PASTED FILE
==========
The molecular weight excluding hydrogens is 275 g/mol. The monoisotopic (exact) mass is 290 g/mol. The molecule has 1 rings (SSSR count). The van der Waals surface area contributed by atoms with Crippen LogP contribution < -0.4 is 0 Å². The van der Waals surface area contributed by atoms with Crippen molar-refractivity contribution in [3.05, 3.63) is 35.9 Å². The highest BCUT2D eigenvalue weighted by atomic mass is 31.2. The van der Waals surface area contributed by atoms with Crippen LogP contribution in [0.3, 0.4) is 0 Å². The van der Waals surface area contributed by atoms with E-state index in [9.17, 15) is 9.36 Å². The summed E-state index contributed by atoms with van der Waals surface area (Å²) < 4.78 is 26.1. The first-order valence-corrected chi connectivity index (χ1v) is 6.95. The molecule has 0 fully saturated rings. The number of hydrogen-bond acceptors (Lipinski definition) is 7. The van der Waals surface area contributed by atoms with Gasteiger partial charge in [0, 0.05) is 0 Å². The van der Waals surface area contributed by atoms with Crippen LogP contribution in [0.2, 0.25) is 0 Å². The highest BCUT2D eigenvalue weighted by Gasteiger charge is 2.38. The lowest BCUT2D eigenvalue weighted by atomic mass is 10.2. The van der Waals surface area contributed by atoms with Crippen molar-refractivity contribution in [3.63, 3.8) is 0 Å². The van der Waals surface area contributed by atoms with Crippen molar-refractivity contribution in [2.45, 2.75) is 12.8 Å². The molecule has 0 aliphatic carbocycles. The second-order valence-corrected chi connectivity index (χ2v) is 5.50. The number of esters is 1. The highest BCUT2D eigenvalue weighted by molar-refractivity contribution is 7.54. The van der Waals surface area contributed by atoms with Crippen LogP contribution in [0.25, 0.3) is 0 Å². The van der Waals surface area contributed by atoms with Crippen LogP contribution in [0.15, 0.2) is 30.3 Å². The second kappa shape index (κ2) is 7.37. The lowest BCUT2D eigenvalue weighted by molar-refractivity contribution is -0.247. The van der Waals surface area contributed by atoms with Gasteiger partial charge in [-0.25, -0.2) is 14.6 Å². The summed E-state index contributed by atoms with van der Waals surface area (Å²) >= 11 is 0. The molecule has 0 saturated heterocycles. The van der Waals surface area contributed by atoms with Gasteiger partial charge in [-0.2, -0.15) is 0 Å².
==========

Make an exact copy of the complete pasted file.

The molecular weight excluding hydrogens is 275 g/mol. The monoisotopic (exact) mass is 290 g/mol. The molecule has 1 rings (SSSR count). The van der Waals surface area contributed by atoms with Crippen LogP contribution < -0.4 is 0 Å². The van der Waals surface area contributed by atoms with Crippen molar-refractivity contribution in [3.05, 3.63) is 35.9 Å². The highest BCUT2D eigenvalue weighted by atomic mass is 31.2. The van der Waals surface area contributed by atoms with Crippen LogP contribution in [0.3, 0.4) is 0 Å². The van der Waals surface area contributed by atoms with E-state index in [9.17, 15) is 9.36 Å². The summed E-state index contributed by atoms with van der Waals surface area (Å²) < 4.78 is 26.1. The first-order valence-corrected chi connectivity index (χ1v) is 6.95. The molecule has 0 fully saturated rings. The number of hydrogen-bond acceptors (Lipinski definition) is 7. The van der Waals surface area contributed by atoms with Gasteiger partial charge in [0, 0.05) is 0 Å². The van der Waals surface area contributed by atoms with Crippen LogP contribution in [0.2, 0.25) is 0 Å². The highest BCUT2D eigenvalue weighted by Gasteiger charge is 2.38. The lowest BCUT2D eigenvalue weighted by atomic mass is 10.2. The van der Waals surface area contributed by atoms with Crippen molar-refractivity contribution in [3.63, 3.8) is 0 Å². The van der Waals surface area contributed by atoms with Crippen molar-refractivity contribution in [2.45, 2.75) is 12.8 Å². The molecule has 0 aliphatic carbocycles. The second-order valence-corrected chi connectivity index (χ2v) is 5.50. The number of esters is 1. The highest BCUT2D eigenvalue weighted by molar-refractivity contribution is 7.54. The van der Waals surface area contributed by atoms with Crippen LogP contribution in [0.25, 0.3) is 0 Å². The van der Waals surface area contributed by atoms with Crippen LogP contribution in [0.15, 0.2) is 30.3 Å². The second kappa shape index (κ2) is 7.37. The lowest BCUT2D eigenvalue weighted by molar-refractivity contribution is -0.247. The van der Waals surface area contributed by atoms with Gasteiger partial charge in [-0.25, -0.2) is 14.6 Å². The summed E-state index contributed by atoms with van der Waals surface area (Å²) >= 11 is 0. The molecule has 0 saturated heterocycles. The van der Waals surface area contributed by atoms with Gasteiger partial charge in [-0.2, -0.15) is 0 Å².